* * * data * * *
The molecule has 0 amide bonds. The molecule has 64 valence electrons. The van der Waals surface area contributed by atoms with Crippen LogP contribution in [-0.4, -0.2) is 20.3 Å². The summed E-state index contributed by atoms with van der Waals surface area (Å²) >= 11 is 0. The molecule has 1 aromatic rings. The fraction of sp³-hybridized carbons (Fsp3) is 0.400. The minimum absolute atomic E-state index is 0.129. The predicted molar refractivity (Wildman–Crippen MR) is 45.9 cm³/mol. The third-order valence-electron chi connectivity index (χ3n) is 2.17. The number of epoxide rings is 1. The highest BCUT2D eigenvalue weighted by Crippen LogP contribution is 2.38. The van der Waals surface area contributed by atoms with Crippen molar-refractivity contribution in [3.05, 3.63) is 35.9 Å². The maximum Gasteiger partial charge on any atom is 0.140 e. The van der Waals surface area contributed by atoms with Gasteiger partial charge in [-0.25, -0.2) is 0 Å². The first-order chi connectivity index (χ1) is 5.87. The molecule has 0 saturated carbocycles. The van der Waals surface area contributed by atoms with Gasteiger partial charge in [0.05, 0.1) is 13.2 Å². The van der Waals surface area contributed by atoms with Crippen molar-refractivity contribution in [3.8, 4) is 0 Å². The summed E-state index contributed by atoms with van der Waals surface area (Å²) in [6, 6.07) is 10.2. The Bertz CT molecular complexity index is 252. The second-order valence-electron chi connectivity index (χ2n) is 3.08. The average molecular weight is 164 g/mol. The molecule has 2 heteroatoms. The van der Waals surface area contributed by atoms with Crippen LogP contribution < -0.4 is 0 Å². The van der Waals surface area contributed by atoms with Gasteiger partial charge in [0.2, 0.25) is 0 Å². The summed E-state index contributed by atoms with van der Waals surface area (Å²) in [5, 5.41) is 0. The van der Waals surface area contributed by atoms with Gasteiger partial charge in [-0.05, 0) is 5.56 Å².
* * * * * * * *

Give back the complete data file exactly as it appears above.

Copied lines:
The molecule has 0 amide bonds. The molecule has 64 valence electrons. The van der Waals surface area contributed by atoms with Crippen LogP contribution in [-0.4, -0.2) is 20.3 Å². The summed E-state index contributed by atoms with van der Waals surface area (Å²) >= 11 is 0. The molecule has 1 aromatic rings. The fraction of sp³-hybridized carbons (Fsp3) is 0.400. The minimum absolute atomic E-state index is 0.129. The predicted molar refractivity (Wildman–Crippen MR) is 45.9 cm³/mol. The third-order valence-electron chi connectivity index (χ3n) is 2.17. The number of epoxide rings is 1. The highest BCUT2D eigenvalue weighted by Crippen LogP contribution is 2.38. The van der Waals surface area contributed by atoms with Crippen molar-refractivity contribution in [3.05, 3.63) is 35.9 Å². The maximum Gasteiger partial charge on any atom is 0.140 e. The van der Waals surface area contributed by atoms with Gasteiger partial charge in [-0.25, -0.2) is 0 Å². The first-order chi connectivity index (χ1) is 5.87. The molecule has 0 saturated carbocycles. The van der Waals surface area contributed by atoms with Gasteiger partial charge in [0.05, 0.1) is 13.2 Å². The van der Waals surface area contributed by atoms with Crippen molar-refractivity contribution in [3.8, 4) is 0 Å². The summed E-state index contributed by atoms with van der Waals surface area (Å²) in [6, 6.07) is 10.2. The Bertz CT molecular complexity index is 252. The second-order valence-electron chi connectivity index (χ2n) is 3.08. The average molecular weight is 164 g/mol. The molecule has 2 heteroatoms. The van der Waals surface area contributed by atoms with Crippen LogP contribution < -0.4 is 0 Å². The van der Waals surface area contributed by atoms with Gasteiger partial charge in [0.2, 0.25) is 0 Å². The summed E-state index contributed by atoms with van der Waals surface area (Å²) in [5, 5.41) is 0. The van der Waals surface area contributed by atoms with Gasteiger partial charge in [-0.05, 0) is 5.56 Å².